Now analysis would usually be directed towards relating response to dose. The role of body weight might be to indicate an appropriate scale for dose, e. Similarly, it may be necessary to estimate different response-dose relations for men and for women.

It would usually be meaningful to think of dose as causing response, because it is possible to contemplate an individual receiving a different dose from the one he or she in fact did receive.

But it. This is because it is not usually meaningful to contemplate what response would have been observed on an individual had that individual been a woman rather than a man. The point is related to the physicists' well-known dictum that passage of time cannot be regarded as a cause of change. A rather different division of investigations can be made on the basis o their broad purpose.

In one sense, of course, it is trite to remark that the purpose of the investigation is to be borne in mind, particularly in determining the primary aspects of the model.

Indeed, in some applications the objectives may be very specific and of such a kind that the quantitative techniques of decision analysis may be applicable. Nevertheless, it is useful to. The terms 'scientific' and 'technological' might be used. We shall prefer 'explanatory' and 'pragmatic', partly to avoid the misunderstanding.

Thus an investigation in nuclear physics to calibrate a technique or to compare alternative experimental procedures might b1! The distinction has bearing on the kinds of conclusion to be sought and on the presentation of the conclusions. For example, a pragmatic application of multiple regression might aim to predict one or more response variables from suitable explanatory variables.

Then if there were a number of alternative predicting equations giving about equally good results, the choice between them could be made on grounds of convenience or even essentially arbitrarily. It is then dangerous to choose essentially arbitrarily one among a number of different but equally well-fitting relations. The question of balance between explanatory and pragmatic approaches, i.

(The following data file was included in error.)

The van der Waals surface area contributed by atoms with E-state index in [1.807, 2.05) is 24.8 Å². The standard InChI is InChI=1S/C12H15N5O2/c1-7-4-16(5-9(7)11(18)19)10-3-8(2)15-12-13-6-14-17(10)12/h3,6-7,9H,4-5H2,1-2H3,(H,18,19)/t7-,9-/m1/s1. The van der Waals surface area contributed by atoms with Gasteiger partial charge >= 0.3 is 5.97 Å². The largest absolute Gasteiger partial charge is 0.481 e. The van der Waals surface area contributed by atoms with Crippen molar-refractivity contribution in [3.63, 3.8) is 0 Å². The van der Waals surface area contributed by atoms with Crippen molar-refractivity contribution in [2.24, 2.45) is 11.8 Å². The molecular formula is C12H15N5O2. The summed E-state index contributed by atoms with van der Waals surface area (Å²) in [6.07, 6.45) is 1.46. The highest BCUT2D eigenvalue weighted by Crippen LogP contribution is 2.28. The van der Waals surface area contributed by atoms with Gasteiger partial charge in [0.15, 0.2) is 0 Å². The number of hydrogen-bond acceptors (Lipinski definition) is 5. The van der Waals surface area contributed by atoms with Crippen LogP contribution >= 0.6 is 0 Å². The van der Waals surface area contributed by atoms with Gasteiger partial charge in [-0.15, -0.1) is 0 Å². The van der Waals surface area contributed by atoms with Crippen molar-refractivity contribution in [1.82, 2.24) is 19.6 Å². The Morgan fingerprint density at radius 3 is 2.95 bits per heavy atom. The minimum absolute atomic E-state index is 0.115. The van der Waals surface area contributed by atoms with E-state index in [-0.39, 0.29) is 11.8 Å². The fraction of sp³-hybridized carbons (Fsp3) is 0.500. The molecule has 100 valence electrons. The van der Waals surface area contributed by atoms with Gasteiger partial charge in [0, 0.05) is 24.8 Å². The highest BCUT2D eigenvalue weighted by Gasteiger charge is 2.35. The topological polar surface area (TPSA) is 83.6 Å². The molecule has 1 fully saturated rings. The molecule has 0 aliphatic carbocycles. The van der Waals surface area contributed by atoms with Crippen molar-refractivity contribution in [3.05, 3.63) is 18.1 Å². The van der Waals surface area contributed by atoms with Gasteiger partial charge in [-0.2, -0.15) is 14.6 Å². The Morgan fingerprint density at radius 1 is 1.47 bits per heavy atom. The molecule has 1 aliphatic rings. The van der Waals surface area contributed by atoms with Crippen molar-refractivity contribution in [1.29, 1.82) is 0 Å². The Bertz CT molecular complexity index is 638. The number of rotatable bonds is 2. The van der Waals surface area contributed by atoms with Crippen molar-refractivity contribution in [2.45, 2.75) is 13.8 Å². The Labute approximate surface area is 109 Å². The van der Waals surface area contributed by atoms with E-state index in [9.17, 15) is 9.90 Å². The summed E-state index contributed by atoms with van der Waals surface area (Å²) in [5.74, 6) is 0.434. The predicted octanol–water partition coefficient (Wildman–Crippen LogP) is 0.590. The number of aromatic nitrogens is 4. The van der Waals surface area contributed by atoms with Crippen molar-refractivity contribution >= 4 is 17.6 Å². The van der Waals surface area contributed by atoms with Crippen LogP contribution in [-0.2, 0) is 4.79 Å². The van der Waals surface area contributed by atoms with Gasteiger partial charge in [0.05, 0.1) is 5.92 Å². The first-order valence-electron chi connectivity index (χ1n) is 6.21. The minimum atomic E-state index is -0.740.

Even in the much narrower context of multiple regression as outlined in the previous paragraph, the distinction between the two approaches is important but not to be taken too rigidly. There is some hope that a prediction equation based on an understanding of the system under study may continue to perform well if the system changes somewhat in the future; any predicljon technique chosen on totally empirical grounds is at risk if, say, the interrelationships between the explanatory variables change.

Questions of the specific purpose of the investigation have always to be considered and may indicate that the analysis should be sharply focused on a particular aspect of the system under study, e. Chapter 2 Some general concepts Types of observation We now discuss briefly some of the types of observation that can be made, by far the most important distinction, however, being that made in Section 1.

The first distinction depends on the physical character of the measurements and is between extensive and nonextensive variables. An extensive variable is one which is physically additive in a useful sense: yield of product, count of organisms and length of interval between successive occurrences of some repetitive event are all examples.

In all these, regardless of distributional shape, the mean value has a physical interpretation in terms of, for example, the total yield of product from a large number of runs; see Example M connected with the yield of cauliflowers. Thus for extensive response variables, however the analysis is done, the mean value of the variable is among the quantities of interest.